As part of our ongoing research in the blockchain areas, we set our focus on QR code, as we are adding QR code support for Zengo wallet soon.
As we always do, we explored also the security aspects of this feature and found some reports on QR related scams. We wanted to check how prevalent this phenomenon and to our surprise, we found out that 4 out of the first 5 results presented when querying Google were leading to scammers site.
These sites generate a QR code that encodes an address controlled by the scammers, instead of the one requested by the user, thus directing all payments for this QR code to the scammers.
To protect users, we had shared the technical details of our findings with several threat intelligence providers.
QR codes in crypto
According to cryptocurrencyfacts.com: “A QR code is a simple, fast, and secure way to share an address when transferring cryptocurrency between two devices. This is especially useful in face-to-face point-of-sale transactions because copy and paste isn’t an option and it avoids having to type in very long codes by hand (if you get even one character wrong, it won’t work).
- The recipient needs to display the QR code of the address they want a specific cryptocurrency sent to. This is done with software, either merchant software designed for crypto or a wallet app.
- The sender needs to scan the recipient’s QR code. Specifically, they need to open a wallet app that has a balance of the cryptocurrency being requested, enter the amount they want to send, select the QR option, scan the recipient’s QR code to get their address, verify everything is correct (the amount being sent AND the address), and then confirm the transaction.”
The scam is dead simple. The scammy QR generator just displays a QR of their address instead of the victims’.
We requested a QR for address 18Vm8AvDr9Bkvij6UfVR7MerCyrz3KS3h4
But we got a QR code that matches another address
An interesting observation, shown in the picture above, is that the scammers do not even bother with generating their fake QR themselves, instead they shamelessly call a blockchain explorer api (https://blockchain.info/qr?data=17bCMmLmWayKGCH678cHQETJFjhBR44Hjx&size=200) to generate the QR for their address.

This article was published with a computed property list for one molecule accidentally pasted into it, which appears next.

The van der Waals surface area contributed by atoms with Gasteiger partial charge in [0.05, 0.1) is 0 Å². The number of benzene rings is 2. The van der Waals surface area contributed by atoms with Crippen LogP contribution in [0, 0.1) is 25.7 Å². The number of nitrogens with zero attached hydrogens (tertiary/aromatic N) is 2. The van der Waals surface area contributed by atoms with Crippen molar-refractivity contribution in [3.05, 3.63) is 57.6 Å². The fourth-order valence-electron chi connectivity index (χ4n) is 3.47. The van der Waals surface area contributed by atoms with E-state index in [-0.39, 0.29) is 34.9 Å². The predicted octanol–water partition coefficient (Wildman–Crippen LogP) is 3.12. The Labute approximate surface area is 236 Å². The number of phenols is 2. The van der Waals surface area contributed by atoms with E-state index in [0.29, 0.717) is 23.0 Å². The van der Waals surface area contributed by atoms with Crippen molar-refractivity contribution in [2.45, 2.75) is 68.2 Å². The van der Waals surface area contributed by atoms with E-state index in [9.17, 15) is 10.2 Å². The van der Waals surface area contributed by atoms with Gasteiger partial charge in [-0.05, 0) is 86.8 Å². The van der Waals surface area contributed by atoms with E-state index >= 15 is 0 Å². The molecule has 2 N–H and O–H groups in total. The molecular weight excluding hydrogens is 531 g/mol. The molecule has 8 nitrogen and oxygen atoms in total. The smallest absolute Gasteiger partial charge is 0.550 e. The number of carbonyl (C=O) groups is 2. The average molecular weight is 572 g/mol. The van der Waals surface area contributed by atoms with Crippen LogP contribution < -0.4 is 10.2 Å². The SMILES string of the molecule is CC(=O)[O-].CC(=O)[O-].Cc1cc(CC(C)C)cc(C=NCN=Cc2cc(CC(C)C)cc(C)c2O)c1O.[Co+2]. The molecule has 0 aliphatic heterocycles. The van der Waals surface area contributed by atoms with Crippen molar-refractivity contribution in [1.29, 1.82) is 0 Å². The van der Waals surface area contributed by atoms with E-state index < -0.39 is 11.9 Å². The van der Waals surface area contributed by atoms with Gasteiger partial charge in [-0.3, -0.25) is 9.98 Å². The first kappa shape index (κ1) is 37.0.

Extra tricks that scammers use
Some scammers are not just creating a QR code that leads to their address but also add some extra elements to their scam:
- Customizing the address: Bitcoin supports several addresses formats. Most notably, regular addresses start with ‘1’, pay to script start with ‘3’ and Bech32 addresses start with ‘bc’. Some scamming sites create a QR code in the same format of the requested address, probably to escape detection if the victim lightly verifies the address.
- Changing address on the clipboard: Some scamming sites put their scammy address in the clipboard, so if victims verify the QR code by pasting the value in the clipboard, thinking it’s the address they previously copied to get a QR for, it will match
Are these scams successful? Yes!
Due to the public nature of the Bitcoin blockchain, we were able to gather some statistics on the success of these scams.
Summing up the balances of the scammy addresses we had observed, we found out about scams worth about $20K. We assume they are just the tip of the iceberg, as scammers probably change their addresses to avoid detection and blacklisting.
Recommendations for users:
If you need to export your address as QR:
- Don’t google it! If you need a QR code, use a known site, such as your favorite block explorer.
- Verify: Before sharing the QR, scan it with a wallet app and verify the scanned address is your original address.
- Threat intelligence service: Using a threat intelligence service as a browser addon ( e.g. MetaCert’s Cryptonite) and wallet that alerts on scammy sites and addresses can be useful sometimes, but is not a silver bullet as these services coverage cannot be hermetic.
Technical details for threat intelligence services:
To help services that would like to blacklist such services we are sharing the technical details of this sites and the currently associated addresses.
We have already updated MetaCert’s Cryptonite.
|hxxps://btcfrog.com/||14ZGdFRaCN8wkNrHpiYLygipcLoGfvUAtg, 35mJx4EeEY7Lnkxvg1Swn1eSUN1TtQsQ3, bc1qs4hcuqcv4e5lcd43f4jsvyx206nzkh4az05nds|
QR code is a very easy way to share data. However, due to the fact that the codes are not humanly readable, it opens an avenue for fraud. Fraud can be on the receiver side when generating as shown here, but also on the sender side if the sender is using a rogue wallet or even a good wallet using a rogue QR implementation.
We believe that we will hear on more QR related fraud in the future and that the cryptocurrency community needs to address these issues and come up with better protections.